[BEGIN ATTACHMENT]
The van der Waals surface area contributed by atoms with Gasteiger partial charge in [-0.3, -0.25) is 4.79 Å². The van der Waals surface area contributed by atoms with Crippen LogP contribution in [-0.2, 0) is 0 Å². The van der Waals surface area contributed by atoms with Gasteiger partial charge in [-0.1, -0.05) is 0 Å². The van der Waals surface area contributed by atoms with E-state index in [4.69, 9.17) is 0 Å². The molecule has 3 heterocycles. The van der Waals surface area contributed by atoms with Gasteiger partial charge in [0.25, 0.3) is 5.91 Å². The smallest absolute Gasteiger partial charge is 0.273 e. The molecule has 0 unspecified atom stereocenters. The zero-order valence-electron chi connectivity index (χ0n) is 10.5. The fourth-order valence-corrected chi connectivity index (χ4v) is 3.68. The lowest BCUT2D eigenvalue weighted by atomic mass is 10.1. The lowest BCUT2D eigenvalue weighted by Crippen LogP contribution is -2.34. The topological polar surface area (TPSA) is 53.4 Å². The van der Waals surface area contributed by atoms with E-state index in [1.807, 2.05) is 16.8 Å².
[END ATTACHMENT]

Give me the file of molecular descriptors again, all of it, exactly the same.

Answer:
The van der Waals surface area contributed by atoms with Gasteiger partial charge in [-0.3, -0.25) is 4.79 Å². The van der Waals surface area contributed by atoms with Crippen LogP contribution in [-0.2, 0) is 0 Å². The van der Waals surface area contributed by atoms with Gasteiger partial charge in [-0.1, -0.05) is 0 Å². The van der Waals surface area contributed by atoms with E-state index in [4.69, 9.17) is 0 Å². The molecule has 3 heterocycles. The van der Waals surface area contributed by atoms with Gasteiger partial charge in [0.25, 0.3) is 5.91 Å². The smallest absolute Gasteiger partial charge is 0.273 e. The molecule has 0 unspecified atom stereocenters. The zero-order valence-electron chi connectivity index (χ0n) is 10.5. The fourth-order valence-corrected chi connectivity index (χ4v) is 3.68. The lowest BCUT2D eigenvalue weighted by atomic mass is 10.1. The lowest BCUT2D eigenvalue weighted by Crippen LogP contribution is -2.34. The topological polar surface area (TPSA) is 53.4 Å². The van der Waals surface area contributed by atoms with E-state index in [1.807, 2.05) is 16.8 Å².